Warning! You could crash your drone when practicing these maneuvers.
That being said, don’t go into this practice thinking you’ll crash. Go slowly. Take your time. Don’t push faster than you’re able. And don’t let others push you beyond what you know are your limits!
At the field
This requires a slightly different layout. You’ll want to setup two squares using the bricks, to form a figure 8. Create your first square about 15 feet from where you land and takeoff, and approximately 25-30 feet apart. Then take the remaining 4 bricks and create a second square, so it forms a figure 8. See Example 1 below
In this practice, you’re going to expand on what you did in Part 2 by flying figure 8’s. This maneuver is the most difficult so far and will combine all the previous practices. Here you’re going to use both left and right sticks to precisely fly circles around both squares.
From your starting position, take the drone off into a hover, to an altitude of about 15 feet. Then fly to brick 1. When flying the figure 8, counterclockwise, the sequence will be to fly to over each brick in this order (1, 2, 3, 4, 5, 6, 7, 8). When flying it clockwise, the order will be (8, 7, 6, 5, 4, 3, 2, 1).
See Example 1 and Example 2.
Be sure to keep your fingers/thumbs on the sticks at all times. Continue to develop this habit.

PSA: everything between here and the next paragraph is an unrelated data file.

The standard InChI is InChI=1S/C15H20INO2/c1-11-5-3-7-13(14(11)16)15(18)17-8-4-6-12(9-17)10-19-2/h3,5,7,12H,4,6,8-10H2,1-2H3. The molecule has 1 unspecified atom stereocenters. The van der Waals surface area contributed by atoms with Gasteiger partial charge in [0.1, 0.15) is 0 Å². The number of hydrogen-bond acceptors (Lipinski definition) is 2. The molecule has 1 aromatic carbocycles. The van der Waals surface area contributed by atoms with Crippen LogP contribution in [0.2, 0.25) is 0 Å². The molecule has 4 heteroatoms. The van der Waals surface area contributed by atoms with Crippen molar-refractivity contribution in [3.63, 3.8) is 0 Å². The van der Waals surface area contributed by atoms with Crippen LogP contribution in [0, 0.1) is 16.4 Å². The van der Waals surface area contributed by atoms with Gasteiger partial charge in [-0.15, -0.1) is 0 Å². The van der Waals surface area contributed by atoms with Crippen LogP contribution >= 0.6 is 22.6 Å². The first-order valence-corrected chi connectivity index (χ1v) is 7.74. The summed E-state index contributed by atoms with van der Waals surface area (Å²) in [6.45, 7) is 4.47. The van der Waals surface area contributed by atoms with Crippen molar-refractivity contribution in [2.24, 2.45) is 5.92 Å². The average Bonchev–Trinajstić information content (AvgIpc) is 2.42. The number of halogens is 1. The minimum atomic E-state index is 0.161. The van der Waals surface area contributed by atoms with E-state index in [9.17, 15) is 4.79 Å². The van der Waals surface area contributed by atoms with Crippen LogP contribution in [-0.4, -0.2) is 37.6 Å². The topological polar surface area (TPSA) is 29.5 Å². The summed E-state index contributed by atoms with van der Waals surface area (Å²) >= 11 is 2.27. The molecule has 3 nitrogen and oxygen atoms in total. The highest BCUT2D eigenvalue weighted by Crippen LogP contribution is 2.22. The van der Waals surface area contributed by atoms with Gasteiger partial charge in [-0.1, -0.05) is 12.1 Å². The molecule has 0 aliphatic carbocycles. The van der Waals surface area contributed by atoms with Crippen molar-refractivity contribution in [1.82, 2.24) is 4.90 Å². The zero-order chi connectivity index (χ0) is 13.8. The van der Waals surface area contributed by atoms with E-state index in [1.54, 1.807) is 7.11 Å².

Begin slowly. Only increase your speed when you’re able to fly the circle with the drone passing over each brick, keeping the nose pointed into the turn. The tendency is often to have the drone flying slightly sideways and not have the nose of the drone follow the circle. To be able to do this well, you’ll need to coordinate hands and sticks together. Use soft movements on the sticks.
Once you’re able to fly the figure 8 counterclockwise, switch to clockwise. As you get better, increase your speed. As your speed increases, begin flying the turns, as banked turns, like the ones we practiced at the end of Part 2. Also move the bricks further apart and elongate the turns. See Example 3.
As you gain confidence, begin changing where you stand, in relationship to the figure 8, and practice from that new position. See Example 4
As your flying skill increase, begin flying figure 8’s in higher winds. Be careful though. Flying in higher winds requires faster reflexes and greater experience.
Fly safe and have fun!
Chris Anson is a FAA licensed Part 107 Pilot. With a background in landscape photography and video, at the beginning of 2017, Chris took these skills to the air using a drone, also earning his FAA Part 107 Drone Certification, allowing him to do commercial drone work. His transition to flying drones was aided by having flown large 6’ rotor span radio controlled helicopters for 5 years.
Chris started The Anson Group Drone Videography and Photography company with the focus on working as a contractor for other companies, flying their drones and his own, as well as capturing stock videography and photography. Chris flies a DJI Inspire 2 drone with Zenmuse X5S camera. See examples of his work here
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